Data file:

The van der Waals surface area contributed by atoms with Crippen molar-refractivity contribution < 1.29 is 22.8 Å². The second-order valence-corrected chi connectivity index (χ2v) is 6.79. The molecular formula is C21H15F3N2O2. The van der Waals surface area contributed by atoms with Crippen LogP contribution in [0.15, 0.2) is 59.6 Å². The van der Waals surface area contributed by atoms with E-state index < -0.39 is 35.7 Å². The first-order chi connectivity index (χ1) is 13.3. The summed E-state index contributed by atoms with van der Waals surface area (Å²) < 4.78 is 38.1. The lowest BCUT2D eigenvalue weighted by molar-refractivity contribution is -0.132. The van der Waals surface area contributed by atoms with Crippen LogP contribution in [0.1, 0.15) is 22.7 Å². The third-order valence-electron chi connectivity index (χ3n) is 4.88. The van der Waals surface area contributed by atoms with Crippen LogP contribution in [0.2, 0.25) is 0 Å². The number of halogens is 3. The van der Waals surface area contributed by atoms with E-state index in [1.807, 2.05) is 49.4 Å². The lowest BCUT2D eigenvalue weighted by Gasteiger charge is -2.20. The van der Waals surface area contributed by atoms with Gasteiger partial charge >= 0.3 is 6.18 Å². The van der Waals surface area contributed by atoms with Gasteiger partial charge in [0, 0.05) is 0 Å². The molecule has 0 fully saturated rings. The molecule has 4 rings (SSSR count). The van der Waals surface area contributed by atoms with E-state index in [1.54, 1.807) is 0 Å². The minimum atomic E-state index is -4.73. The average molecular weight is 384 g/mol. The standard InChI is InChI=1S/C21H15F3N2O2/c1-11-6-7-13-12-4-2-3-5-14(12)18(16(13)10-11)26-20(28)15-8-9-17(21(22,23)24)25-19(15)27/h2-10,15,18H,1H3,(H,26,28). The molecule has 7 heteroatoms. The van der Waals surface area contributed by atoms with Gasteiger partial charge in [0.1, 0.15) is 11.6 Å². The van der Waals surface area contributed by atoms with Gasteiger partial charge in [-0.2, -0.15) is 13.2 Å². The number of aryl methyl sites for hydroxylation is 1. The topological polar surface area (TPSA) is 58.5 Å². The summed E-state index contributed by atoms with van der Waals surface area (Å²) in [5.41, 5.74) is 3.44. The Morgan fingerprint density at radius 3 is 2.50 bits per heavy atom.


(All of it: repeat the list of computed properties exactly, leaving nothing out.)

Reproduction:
The van der Waals surface area contributed by atoms with Crippen molar-refractivity contribution < 1.29 is 22.8 Å². The second-order valence-corrected chi connectivity index (χ2v) is 6.79. The molecular formula is C21H15F3N2O2. The van der Waals surface area contributed by atoms with Crippen LogP contribution in [0.15, 0.2) is 59.6 Å². The van der Waals surface area contributed by atoms with E-state index < -0.39 is 35.7 Å². The first-order chi connectivity index (χ1) is 13.3. The summed E-state index contributed by atoms with van der Waals surface area (Å²) < 4.78 is 38.1. The lowest BCUT2D eigenvalue weighted by molar-refractivity contribution is -0.132. The van der Waals surface area contributed by atoms with Crippen LogP contribution in [0.1, 0.15) is 22.7 Å². The third-order valence-electron chi connectivity index (χ3n) is 4.88. The van der Waals surface area contributed by atoms with Crippen LogP contribution in [0.2, 0.25) is 0 Å². The number of halogens is 3. The van der Waals surface area contributed by atoms with E-state index in [1.807, 2.05) is 49.4 Å². The lowest BCUT2D eigenvalue weighted by Gasteiger charge is -2.20. The van der Waals surface area contributed by atoms with Gasteiger partial charge >= 0.3 is 6.18 Å². The van der Waals surface area contributed by atoms with Gasteiger partial charge in [0, 0.05) is 0 Å². The molecule has 0 fully saturated rings. The molecule has 4 rings (SSSR count). The van der Waals surface area contributed by atoms with E-state index in [1.54, 1.807) is 0 Å². The minimum atomic E-state index is -4.73. The average molecular weight is 384 g/mol. The standard InChI is InChI=1S/C21H15F3N2O2/c1-11-6-7-13-12-4-2-3-5-14(12)18(16(13)10-11)26-20(28)15-8-9-17(21(22,23)24)25-19(15)27/h2-10,15,18H,1H3,(H,26,28). The molecule has 7 heteroatoms. The van der Waals surface area contributed by atoms with Gasteiger partial charge in [0.1, 0.15) is 11.6 Å². The van der Waals surface area contributed by atoms with Gasteiger partial charge in [-0.2, -0.15) is 13.2 Å². The number of aryl methyl sites for hydroxylation is 1. The topological polar surface area (TPSA) is 58.5 Å². The summed E-state index contributed by atoms with van der Waals surface area (Å²) in [5.41, 5.74) is 3.44. The Morgan fingerprint density at radius 3 is 2.50 bits per heavy atom.